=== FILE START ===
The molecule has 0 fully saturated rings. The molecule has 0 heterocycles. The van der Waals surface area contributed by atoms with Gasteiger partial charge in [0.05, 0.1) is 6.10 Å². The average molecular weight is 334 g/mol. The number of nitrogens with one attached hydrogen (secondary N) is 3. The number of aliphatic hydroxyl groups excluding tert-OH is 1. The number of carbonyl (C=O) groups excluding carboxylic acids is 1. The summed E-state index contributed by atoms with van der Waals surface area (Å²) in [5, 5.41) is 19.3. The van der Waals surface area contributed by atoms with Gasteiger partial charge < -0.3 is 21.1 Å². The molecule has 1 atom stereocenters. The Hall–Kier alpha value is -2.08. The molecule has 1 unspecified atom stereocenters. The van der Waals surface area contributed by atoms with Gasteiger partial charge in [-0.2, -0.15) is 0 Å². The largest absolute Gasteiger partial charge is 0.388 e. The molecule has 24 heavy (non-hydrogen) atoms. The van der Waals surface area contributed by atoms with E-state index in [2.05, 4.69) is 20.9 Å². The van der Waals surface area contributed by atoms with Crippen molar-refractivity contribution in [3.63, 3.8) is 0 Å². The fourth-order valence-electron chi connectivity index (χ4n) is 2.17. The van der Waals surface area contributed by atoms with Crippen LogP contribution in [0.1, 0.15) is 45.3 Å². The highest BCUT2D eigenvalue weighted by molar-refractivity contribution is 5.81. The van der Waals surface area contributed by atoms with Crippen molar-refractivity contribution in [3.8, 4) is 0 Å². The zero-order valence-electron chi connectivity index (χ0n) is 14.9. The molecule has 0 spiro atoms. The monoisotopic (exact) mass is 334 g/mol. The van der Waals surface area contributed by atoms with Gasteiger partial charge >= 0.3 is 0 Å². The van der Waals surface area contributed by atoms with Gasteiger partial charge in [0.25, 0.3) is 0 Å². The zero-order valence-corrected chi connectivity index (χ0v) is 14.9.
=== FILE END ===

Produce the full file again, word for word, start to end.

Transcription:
The molecule has 0 fully saturated rings. The molecule has 0 heterocycles. The van der Waals surface area contributed by atoms with Gasteiger partial charge in [0.05, 0.1) is 6.10 Å². The average molecular weight is 334 g/mol. The number of nitrogens with one attached hydrogen (secondary N) is 3. The number of aliphatic hydroxyl groups excluding tert-OH is 1. The number of carbonyl (C=O) groups excluding carboxylic acids is 1. The summed E-state index contributed by atoms with van der Waals surface area (Å²) in [5, 5.41) is 19.3. The van der Waals surface area contributed by atoms with Gasteiger partial charge < -0.3 is 21.1 Å². The molecule has 1 atom stereocenters. The Hall–Kier alpha value is -2.08. The molecule has 1 unspecified atom stereocenters. The van der Waals surface area contributed by atoms with Gasteiger partial charge in [-0.2, -0.15) is 0 Å². The largest absolute Gasteiger partial charge is 0.388 e. The molecule has 24 heavy (non-hydrogen) atoms. The van der Waals surface area contributed by atoms with E-state index in [2.05, 4.69) is 20.9 Å². The van der Waals surface area contributed by atoms with Crippen molar-refractivity contribution in [3.63, 3.8) is 0 Å². The fourth-order valence-electron chi connectivity index (χ4n) is 2.17. The van der Waals surface area contributed by atoms with Crippen LogP contribution in [0.1, 0.15) is 45.3 Å². The highest BCUT2D eigenvalue weighted by molar-refractivity contribution is 5.81. The van der Waals surface area contributed by atoms with Crippen molar-refractivity contribution in [3.8, 4) is 0 Å². The zero-order valence-electron chi connectivity index (χ0n) is 14.9. The molecule has 0 spiro atoms. The monoisotopic (exact) mass is 334 g/mol. The van der Waals surface area contributed by atoms with Gasteiger partial charge >= 0.3 is 0 Å². The van der Waals surface area contributed by atoms with Gasteiger partial charge in [0.25, 0.3) is 0 Å². The zero-order valence-corrected chi connectivity index (χ0v) is 14.9.